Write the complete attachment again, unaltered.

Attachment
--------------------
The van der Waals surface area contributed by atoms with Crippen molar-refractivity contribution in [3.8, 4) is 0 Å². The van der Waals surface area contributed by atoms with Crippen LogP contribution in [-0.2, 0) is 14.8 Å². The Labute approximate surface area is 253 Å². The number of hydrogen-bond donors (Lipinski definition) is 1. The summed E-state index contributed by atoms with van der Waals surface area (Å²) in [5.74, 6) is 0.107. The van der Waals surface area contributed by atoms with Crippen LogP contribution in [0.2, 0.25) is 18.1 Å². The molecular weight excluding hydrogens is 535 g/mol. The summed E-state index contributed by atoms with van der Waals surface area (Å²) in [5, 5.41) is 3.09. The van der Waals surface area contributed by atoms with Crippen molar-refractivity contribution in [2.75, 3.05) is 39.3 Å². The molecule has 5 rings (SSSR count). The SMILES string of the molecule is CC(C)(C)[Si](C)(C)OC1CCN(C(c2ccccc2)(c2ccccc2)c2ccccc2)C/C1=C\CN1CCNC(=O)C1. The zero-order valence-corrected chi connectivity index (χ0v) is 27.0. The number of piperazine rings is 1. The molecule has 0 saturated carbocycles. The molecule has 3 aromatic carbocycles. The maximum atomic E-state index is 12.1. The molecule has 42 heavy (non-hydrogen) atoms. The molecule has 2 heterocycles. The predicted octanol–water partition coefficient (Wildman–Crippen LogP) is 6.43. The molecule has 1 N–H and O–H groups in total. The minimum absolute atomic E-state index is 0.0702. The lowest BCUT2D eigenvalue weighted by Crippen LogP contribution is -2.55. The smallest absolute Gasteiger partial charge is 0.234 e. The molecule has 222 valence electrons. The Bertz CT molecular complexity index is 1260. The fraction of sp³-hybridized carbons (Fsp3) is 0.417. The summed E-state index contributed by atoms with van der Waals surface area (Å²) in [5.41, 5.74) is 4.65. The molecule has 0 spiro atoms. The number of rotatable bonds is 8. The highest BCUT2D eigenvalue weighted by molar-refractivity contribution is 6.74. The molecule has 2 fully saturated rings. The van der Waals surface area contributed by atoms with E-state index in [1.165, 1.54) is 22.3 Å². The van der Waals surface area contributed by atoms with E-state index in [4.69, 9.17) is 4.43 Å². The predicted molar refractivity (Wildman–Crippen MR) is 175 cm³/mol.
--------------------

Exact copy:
The van der Waals surface area contributed by atoms with Crippen molar-refractivity contribution in [3.8, 4) is 0 Å². The van der Waals surface area contributed by atoms with Crippen LogP contribution in [-0.2, 0) is 14.8 Å². The Labute approximate surface area is 253 Å². The number of hydrogen-bond donors (Lipinski definition) is 1. The summed E-state index contributed by atoms with van der Waals surface area (Å²) in [5.74, 6) is 0.107. The van der Waals surface area contributed by atoms with Crippen LogP contribution in [0.2, 0.25) is 18.1 Å². The molecular weight excluding hydrogens is 535 g/mol. The summed E-state index contributed by atoms with van der Waals surface area (Å²) in [5, 5.41) is 3.09. The van der Waals surface area contributed by atoms with Crippen molar-refractivity contribution in [2.75, 3.05) is 39.3 Å². The molecule has 5 rings (SSSR count). The SMILES string of the molecule is CC(C)(C)[Si](C)(C)OC1CCN(C(c2ccccc2)(c2ccccc2)c2ccccc2)C/C1=C\CN1CCNC(=O)C1. The zero-order valence-corrected chi connectivity index (χ0v) is 27.0. The number of piperazine rings is 1. The molecule has 0 saturated carbocycles. The molecule has 3 aromatic carbocycles. The maximum atomic E-state index is 12.1. The molecule has 42 heavy (non-hydrogen) atoms. The molecule has 2 heterocycles. The predicted octanol–water partition coefficient (Wildman–Crippen LogP) is 6.43. The molecule has 1 N–H and O–H groups in total. The minimum absolute atomic E-state index is 0.0702. The lowest BCUT2D eigenvalue weighted by Crippen LogP contribution is -2.55. The smallest absolute Gasteiger partial charge is 0.234 e. The molecule has 222 valence electrons. The Bertz CT molecular complexity index is 1260. The fraction of sp³-hybridized carbons (Fsp3) is 0.417. The summed E-state index contributed by atoms with van der Waals surface area (Å²) in [5.41, 5.74) is 4.65. The molecule has 0 spiro atoms. The number of rotatable bonds is 8. The highest BCUT2D eigenvalue weighted by molar-refractivity contribution is 6.74. The molecule has 2 fully saturated rings. The van der Waals surface area contributed by atoms with E-state index in [1.165, 1.54) is 22.3 Å². The van der Waals surface area contributed by atoms with E-state index in [4.69, 9.17) is 4.43 Å². The predicted molar refractivity (Wildman–Crippen MR) is 175 cm³/mol.